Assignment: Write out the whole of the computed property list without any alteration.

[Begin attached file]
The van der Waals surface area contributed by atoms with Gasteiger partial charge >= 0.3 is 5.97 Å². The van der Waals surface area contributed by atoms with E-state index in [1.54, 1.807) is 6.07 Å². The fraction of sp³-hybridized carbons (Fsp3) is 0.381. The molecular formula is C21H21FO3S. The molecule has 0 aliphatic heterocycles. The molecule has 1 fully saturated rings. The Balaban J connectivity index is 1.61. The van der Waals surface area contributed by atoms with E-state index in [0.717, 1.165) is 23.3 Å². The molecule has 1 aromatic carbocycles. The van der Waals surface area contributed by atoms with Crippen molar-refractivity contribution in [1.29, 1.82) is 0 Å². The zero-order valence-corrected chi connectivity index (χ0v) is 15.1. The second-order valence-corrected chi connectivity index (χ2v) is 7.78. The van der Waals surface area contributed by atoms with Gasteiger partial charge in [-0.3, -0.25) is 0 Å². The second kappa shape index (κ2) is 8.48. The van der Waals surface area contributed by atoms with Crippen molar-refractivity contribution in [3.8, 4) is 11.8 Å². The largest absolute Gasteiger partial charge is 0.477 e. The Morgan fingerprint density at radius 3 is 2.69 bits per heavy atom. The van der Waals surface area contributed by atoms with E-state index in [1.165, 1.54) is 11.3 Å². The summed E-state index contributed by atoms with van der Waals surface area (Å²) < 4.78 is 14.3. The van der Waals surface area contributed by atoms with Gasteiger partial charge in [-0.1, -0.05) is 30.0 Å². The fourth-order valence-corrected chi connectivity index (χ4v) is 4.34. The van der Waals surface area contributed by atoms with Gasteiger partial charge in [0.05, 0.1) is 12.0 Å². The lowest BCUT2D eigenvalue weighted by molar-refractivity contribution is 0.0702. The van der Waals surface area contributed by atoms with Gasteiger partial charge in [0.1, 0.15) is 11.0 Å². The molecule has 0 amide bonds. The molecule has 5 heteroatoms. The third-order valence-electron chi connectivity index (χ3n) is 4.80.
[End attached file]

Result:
The van der Waals surface area contributed by atoms with Gasteiger partial charge >= 0.3 is 5.97 Å². The van der Waals surface area contributed by atoms with E-state index in [1.54, 1.807) is 6.07 Å². The fraction of sp³-hybridized carbons (Fsp3) is 0.381. The molecular formula is C21H21FO3S. The molecule has 0 aliphatic heterocycles. The molecule has 1 fully saturated rings. The Balaban J connectivity index is 1.61. The van der Waals surface area contributed by atoms with E-state index in [0.717, 1.165) is 23.3 Å². The molecule has 1 aromatic carbocycles. The van der Waals surface area contributed by atoms with Crippen molar-refractivity contribution in [1.29, 1.82) is 0 Å². The zero-order valence-corrected chi connectivity index (χ0v) is 15.1. The second-order valence-corrected chi connectivity index (χ2v) is 7.78. The van der Waals surface area contributed by atoms with Gasteiger partial charge in [-0.3, -0.25) is 0 Å². The second kappa shape index (κ2) is 8.48. The van der Waals surface area contributed by atoms with Crippen molar-refractivity contribution in [3.8, 4) is 11.8 Å². The largest absolute Gasteiger partial charge is 0.477 e. The Morgan fingerprint density at radius 3 is 2.69 bits per heavy atom. The van der Waals surface area contributed by atoms with E-state index in [1.165, 1.54) is 11.3 Å². The summed E-state index contributed by atoms with van der Waals surface area (Å²) < 4.78 is 14.3. The van der Waals surface area contributed by atoms with Gasteiger partial charge in [-0.1, -0.05) is 30.0 Å². The fourth-order valence-corrected chi connectivity index (χ4v) is 4.34. The van der Waals surface area contributed by atoms with Gasteiger partial charge in [0.05, 0.1) is 12.0 Å². The lowest BCUT2D eigenvalue weighted by molar-refractivity contribution is 0.0702. The van der Waals surface area contributed by atoms with Gasteiger partial charge in [0.1, 0.15) is 11.0 Å². The molecule has 0 amide bonds. The molecule has 5 heteroatoms. The third-order valence-electron chi connectivity index (χ3n) is 4.80.